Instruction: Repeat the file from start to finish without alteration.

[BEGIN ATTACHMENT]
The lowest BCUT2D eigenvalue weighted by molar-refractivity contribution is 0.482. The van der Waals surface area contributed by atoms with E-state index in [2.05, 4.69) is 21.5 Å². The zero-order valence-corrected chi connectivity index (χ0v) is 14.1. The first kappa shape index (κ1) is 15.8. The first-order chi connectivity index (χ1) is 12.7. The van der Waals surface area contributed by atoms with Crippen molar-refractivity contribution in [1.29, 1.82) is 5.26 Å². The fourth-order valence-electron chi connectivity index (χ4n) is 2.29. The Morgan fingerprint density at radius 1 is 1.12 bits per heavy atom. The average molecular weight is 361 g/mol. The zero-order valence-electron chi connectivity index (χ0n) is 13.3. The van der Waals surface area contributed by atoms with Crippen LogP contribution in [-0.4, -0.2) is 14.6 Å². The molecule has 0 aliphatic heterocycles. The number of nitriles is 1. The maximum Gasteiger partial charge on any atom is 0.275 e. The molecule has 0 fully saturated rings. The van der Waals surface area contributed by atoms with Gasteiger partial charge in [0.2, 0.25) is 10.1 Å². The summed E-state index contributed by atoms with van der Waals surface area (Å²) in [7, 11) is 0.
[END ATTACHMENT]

The lowest BCUT2D eigenvalue weighted by molar-refractivity contribution is 0.482. The van der Waals surface area contributed by atoms with E-state index in [2.05, 4.69) is 21.5 Å². The zero-order valence-corrected chi connectivity index (χ0v) is 14.1. The first kappa shape index (κ1) is 15.8. The first-order chi connectivity index (χ1) is 12.7. The van der Waals surface area contributed by atoms with Crippen molar-refractivity contribution in [1.29, 1.82) is 5.26 Å². The fourth-order valence-electron chi connectivity index (χ4n) is 2.29. The Morgan fingerprint density at radius 1 is 1.12 bits per heavy atom. The average molecular weight is 361 g/mol. The zero-order valence-electron chi connectivity index (χ0n) is 13.3. The van der Waals surface area contributed by atoms with Crippen LogP contribution in [-0.4, -0.2) is 14.6 Å². The molecule has 0 aliphatic heterocycles. The number of nitriles is 1. The maximum Gasteiger partial charge on any atom is 0.275 e. The molecule has 0 fully saturated rings. The van der Waals surface area contributed by atoms with Gasteiger partial charge in [0.2, 0.25) is 10.1 Å². The summed E-state index contributed by atoms with van der Waals surface area (Å²) in [7, 11) is 0.